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On Tuesday, the chief executive officer of Deutsche Post DHL criticized governments everywhere for not doing enough to anticipate the challenges of the vaccine rollout. “We have not seen enough foresight for how the last mile will work," said Frank Appel. In language usually used to describe the obsession of listed companies with short-term results, Appel told the Financial Times that politicians across the world were always “looking at what is happening next week."

The drive to vaccinate billions of people across the world was always going to be the challenge of the century. Having got vaccines developed and approved in record time, governments are struggling with distributing them and vaccinating adult populations. The European Union is involved in an ugly spat with Astra Zeneca to corner some of its production for Europe. In India, problems with the CoWIN software and unexpected vaccine hesitancy by some members of the medical community are handicapping the vaccination drive. Much of the world is off to a slower start than expected. Meanwhile, mutating viruses such as those that started in southeastern England and South Africa are adding to the pressure to get significant segments of the population vaccinated.

The EU’s problems highlight an age-old faultline between the developed and developing world: the West talks a better game on trade than it practises. Last week, Jean Pisani-Ferry, a senior fellow at Brussels-based think-tank Bruegel put the contradiction in stark terms while laying out an argument for the developed world picking up the bill for vaccinating the developing world. “Either design and implement a comprehensive global strategy, or seal borders and let countries fight it out with the virus one by one. There is no effective middle way," wrote Pisani-Ferry for Project Syndicate. His logic is easy enough to follow: In a world where travellers and migrants to Europe are as often as not people from Senegal or Punjab, “the prevailing combination of vaccine nationalism and half-open borders is a losing strategy," he argues. The UK strain has already spread to most American states and the Brazilian strain is moving rapidly across the US too (and is in Germany). The H1N1 virus arrived in New York City years ago via more than 20 American high school students returning from a mid-term holiday break in Cancun. In 2003, SARS, or severe acute respiratory syndrome, was likely unleashed in Hong Kong by an infected doctor from across the border in Guangdong who checked into a hotel to attend a wedding in Hong Kong.

Helpfully, Pisani-Ferry has a price tag for vaccinating 75% of the world’s low-income and lower middle income population, which totals 4 billion people. At $10 per vaccine, he estimates that effort to cost $30 billion, which he points out is just 2% of “the crisis-induced fiscal loss already incurred by advanced economies." Focused on the struggle to achieve herd immunity via vaccinations by summer or autumn in the US and EU, it is likely that this sensible proposal will not be taken up with the urgency it deserves. The international community would also do well to heed a call by India and South Africa to relax patents on vaccines themselves, so that these can be manufactured across the developing world more inexpensively.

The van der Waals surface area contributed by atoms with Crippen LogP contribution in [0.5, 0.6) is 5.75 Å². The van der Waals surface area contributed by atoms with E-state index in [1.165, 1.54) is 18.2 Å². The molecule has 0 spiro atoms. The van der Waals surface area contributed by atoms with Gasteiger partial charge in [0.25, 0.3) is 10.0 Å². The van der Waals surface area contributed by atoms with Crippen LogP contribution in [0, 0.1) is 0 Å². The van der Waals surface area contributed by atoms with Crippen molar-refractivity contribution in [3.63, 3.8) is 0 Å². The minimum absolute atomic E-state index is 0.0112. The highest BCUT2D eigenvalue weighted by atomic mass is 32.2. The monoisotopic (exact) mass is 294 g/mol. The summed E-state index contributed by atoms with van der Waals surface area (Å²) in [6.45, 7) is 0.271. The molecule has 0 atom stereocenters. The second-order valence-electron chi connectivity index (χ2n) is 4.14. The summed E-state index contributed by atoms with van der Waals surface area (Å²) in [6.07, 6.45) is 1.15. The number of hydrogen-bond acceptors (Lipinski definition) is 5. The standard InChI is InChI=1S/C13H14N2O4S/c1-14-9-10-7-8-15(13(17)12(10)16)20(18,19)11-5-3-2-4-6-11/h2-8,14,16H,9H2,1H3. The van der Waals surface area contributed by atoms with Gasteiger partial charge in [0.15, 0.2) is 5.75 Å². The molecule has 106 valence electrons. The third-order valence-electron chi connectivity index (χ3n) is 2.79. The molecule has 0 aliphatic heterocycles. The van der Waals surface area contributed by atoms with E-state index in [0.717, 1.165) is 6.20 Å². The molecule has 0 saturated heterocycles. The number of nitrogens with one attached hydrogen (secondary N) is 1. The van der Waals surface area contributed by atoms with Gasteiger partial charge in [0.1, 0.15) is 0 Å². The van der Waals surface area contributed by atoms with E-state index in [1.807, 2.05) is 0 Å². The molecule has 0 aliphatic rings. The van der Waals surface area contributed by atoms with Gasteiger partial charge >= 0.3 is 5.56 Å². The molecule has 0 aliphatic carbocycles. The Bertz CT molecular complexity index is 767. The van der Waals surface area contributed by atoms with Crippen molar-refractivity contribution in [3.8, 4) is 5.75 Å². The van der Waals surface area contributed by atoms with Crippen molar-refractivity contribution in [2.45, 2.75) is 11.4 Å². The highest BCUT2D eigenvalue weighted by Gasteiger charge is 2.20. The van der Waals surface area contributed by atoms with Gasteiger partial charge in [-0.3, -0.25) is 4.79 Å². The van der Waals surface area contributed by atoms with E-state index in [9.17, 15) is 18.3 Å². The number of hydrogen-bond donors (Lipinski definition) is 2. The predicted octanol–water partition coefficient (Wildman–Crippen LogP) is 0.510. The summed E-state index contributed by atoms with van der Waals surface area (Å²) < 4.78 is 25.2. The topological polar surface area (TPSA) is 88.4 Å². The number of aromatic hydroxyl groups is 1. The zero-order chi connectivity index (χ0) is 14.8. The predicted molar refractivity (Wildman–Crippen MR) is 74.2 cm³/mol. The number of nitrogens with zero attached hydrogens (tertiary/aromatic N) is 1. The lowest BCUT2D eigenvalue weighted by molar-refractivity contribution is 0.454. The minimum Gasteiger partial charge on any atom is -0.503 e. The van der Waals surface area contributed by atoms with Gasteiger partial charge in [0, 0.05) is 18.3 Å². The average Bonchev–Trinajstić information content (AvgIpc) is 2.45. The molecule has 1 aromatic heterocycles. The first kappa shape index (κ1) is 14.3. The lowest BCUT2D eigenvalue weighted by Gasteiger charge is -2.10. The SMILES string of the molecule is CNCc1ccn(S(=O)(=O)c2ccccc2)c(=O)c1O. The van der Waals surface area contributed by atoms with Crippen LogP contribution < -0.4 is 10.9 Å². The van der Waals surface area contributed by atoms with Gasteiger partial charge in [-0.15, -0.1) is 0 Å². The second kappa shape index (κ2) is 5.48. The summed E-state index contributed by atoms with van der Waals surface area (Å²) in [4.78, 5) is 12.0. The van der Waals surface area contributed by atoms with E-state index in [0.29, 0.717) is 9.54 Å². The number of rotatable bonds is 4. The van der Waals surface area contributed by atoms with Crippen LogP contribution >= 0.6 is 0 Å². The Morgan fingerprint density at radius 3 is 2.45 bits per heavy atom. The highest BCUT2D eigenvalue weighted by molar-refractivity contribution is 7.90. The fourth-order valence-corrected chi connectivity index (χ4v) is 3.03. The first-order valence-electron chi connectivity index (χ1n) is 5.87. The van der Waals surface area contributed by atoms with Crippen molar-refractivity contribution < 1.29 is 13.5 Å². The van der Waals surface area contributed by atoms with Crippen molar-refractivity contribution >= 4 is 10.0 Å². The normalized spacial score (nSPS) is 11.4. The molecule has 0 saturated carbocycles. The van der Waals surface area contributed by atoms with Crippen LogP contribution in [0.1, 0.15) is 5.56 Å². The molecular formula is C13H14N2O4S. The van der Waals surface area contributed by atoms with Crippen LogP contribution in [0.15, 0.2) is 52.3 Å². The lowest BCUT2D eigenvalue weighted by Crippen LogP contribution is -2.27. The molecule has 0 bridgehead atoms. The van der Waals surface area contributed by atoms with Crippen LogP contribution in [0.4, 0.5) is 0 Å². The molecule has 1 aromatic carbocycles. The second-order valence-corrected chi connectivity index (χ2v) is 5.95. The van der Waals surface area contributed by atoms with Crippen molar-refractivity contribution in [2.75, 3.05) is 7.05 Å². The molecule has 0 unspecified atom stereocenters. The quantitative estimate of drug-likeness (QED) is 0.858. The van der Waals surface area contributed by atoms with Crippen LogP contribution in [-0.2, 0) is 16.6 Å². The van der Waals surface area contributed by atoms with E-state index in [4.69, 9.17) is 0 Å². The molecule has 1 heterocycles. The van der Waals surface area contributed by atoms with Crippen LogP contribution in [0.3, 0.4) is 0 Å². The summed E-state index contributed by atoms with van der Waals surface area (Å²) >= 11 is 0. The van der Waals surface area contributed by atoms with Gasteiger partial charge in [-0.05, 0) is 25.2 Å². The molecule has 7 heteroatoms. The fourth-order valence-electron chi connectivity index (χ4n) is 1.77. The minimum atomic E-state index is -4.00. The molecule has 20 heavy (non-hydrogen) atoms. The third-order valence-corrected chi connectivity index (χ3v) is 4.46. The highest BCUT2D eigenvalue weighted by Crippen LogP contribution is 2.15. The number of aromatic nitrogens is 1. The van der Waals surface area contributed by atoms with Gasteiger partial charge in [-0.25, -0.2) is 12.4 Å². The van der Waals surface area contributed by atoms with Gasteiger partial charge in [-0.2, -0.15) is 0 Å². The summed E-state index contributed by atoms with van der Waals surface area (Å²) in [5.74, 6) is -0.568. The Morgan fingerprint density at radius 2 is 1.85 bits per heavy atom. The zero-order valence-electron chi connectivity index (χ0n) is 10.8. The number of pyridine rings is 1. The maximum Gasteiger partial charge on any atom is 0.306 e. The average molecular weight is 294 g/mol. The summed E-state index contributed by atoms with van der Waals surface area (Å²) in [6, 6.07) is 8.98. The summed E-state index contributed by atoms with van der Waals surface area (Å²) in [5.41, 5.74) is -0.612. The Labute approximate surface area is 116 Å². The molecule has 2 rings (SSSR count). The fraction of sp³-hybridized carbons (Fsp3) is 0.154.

As the world’s largest vaccine producer, India would seem ideally positioned to roll out the vaccine. Just over a fortnight into the effort, however, reports of problems with the CoWIN digital platform, designed to register for and track the vaccination process, as well as no-shows by many healthcare professionals when they should have been getting vaccinated, suggest the opposite.

A few years ago, the repeated crashing of India’s goods and services software in the initial phases of its use by thousands of businesses was an ominous sign, as also the ministry of corporate affairs’ (MCA’s) notoriously problematic e-filing process. India is the world’s back office for software and process management. Yet , it has a government that struggles to build reliable software for ministry after ministry. Some months ago, the usually gracious head of a small Bengaluru accounting firm was almost shouting in frustration as he described how he had to delegate the task of registering businesses on the MCA website to two young colleagues because he feared for his health if he tried to do so himself.

India needs to ensure that CoWIN is robust enough to deal with millions seeking appointments, let alone tracking vaccines from manufacturing plants to jabs received by hundreds of millions of individuals. Faisal Farooqui, co-founder of Mouthshut.com, a consumer review company, told Business Standard last week that making vaccine registration a completely electronic process in a country with such varying digital literacy and connectivity (including in the government) was an unsound idea. The government needs to go beyond healthcare providers to find people above 60 and thus enlist what marketers call early adopters who could become evangelists for vaccination.

Writing in Gulf Today on Tuesday, Rajendra Aneja, a retired Unilever executive with considerable experience in managing distribution in India and elsewhere in the developing world, remarked on the self-congratulation that accompanied India’s vaccination of three million people in the first fortnight of the January rollout. It’s an achievement for sure, but he pointed out that at this rate, the country would need 12 years to vaccinate 1 billion Indians.

Rahul Jacob is a Mint columnist and a former Financial Times foreign correspondent.

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